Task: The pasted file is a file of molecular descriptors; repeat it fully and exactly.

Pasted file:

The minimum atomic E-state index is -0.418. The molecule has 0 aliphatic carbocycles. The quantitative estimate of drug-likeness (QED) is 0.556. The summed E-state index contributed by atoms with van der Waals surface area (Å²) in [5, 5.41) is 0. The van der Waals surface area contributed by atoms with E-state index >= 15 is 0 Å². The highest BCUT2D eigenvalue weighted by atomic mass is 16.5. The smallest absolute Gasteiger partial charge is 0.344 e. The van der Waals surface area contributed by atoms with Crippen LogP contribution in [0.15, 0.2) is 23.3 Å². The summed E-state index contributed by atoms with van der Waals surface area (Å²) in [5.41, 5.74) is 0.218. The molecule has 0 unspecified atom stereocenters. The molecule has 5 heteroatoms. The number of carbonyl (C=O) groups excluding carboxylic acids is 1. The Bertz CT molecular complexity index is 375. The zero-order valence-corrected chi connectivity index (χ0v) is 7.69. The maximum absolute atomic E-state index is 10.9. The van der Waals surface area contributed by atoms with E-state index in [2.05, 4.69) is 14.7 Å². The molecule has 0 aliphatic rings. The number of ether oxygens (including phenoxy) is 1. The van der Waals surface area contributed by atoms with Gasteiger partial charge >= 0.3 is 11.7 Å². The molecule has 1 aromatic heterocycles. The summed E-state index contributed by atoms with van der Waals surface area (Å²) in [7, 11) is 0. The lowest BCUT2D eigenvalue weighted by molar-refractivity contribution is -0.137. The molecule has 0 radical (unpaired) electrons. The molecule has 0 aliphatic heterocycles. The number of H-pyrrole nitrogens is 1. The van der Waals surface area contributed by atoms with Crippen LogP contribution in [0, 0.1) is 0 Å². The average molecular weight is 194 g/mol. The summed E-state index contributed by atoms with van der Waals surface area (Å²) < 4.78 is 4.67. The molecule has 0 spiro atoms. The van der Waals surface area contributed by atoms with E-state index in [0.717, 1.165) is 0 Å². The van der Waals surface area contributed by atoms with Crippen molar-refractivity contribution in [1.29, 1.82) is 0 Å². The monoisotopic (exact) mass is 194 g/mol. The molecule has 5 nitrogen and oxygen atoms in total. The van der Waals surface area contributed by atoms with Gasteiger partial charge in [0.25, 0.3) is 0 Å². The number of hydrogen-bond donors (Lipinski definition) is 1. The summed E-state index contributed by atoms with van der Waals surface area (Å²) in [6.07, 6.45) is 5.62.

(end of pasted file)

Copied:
The minimum atomic E-state index is -0.418. The molecule has 0 aliphatic carbocycles. The quantitative estimate of drug-likeness (QED) is 0.556. The summed E-state index contributed by atoms with van der Waals surface area (Å²) in [5, 5.41) is 0. The van der Waals surface area contributed by atoms with E-state index >= 15 is 0 Å². The highest BCUT2D eigenvalue weighted by atomic mass is 16.5. The smallest absolute Gasteiger partial charge is 0.344 e. The van der Waals surface area contributed by atoms with Crippen LogP contribution in [0.15, 0.2) is 23.3 Å². The summed E-state index contributed by atoms with van der Waals surface area (Å²) in [5.41, 5.74) is 0.218. The molecule has 0 unspecified atom stereocenters. The molecule has 5 heteroatoms. The number of carbonyl (C=O) groups excluding carboxylic acids is 1. The Bertz CT molecular complexity index is 375. The zero-order valence-corrected chi connectivity index (χ0v) is 7.69. The maximum absolute atomic E-state index is 10.9. The van der Waals surface area contributed by atoms with E-state index in [2.05, 4.69) is 14.7 Å². The molecule has 0 aliphatic rings. The number of ether oxygens (including phenoxy) is 1. The van der Waals surface area contributed by atoms with Gasteiger partial charge >= 0.3 is 11.7 Å². The molecule has 1 aromatic heterocycles. The summed E-state index contributed by atoms with van der Waals surface area (Å²) in [7, 11) is 0. The lowest BCUT2D eigenvalue weighted by molar-refractivity contribution is -0.137. The molecule has 0 radical (unpaired) electrons. The molecule has 0 aliphatic heterocycles. The number of H-pyrrole nitrogens is 1. The van der Waals surface area contributed by atoms with Crippen LogP contribution in [0, 0.1) is 0 Å². The average molecular weight is 194 g/mol. The summed E-state index contributed by atoms with van der Waals surface area (Å²) < 4.78 is 4.67. The molecule has 0 spiro atoms. The van der Waals surface area contributed by atoms with E-state index in [0.717, 1.165) is 0 Å². The van der Waals surface area contributed by atoms with Crippen molar-refractivity contribution in [1.29, 1.82) is 0 Å². The monoisotopic (exact) mass is 194 g/mol. The molecule has 5 nitrogen and oxygen atoms in total. The van der Waals surface area contributed by atoms with Gasteiger partial charge in [0.25, 0.3) is 0 Å². The number of hydrogen-bond donors (Lipinski definition) is 1. The summed E-state index contributed by atoms with van der Waals surface area (Å²) in [6.07, 6.45) is 5.62.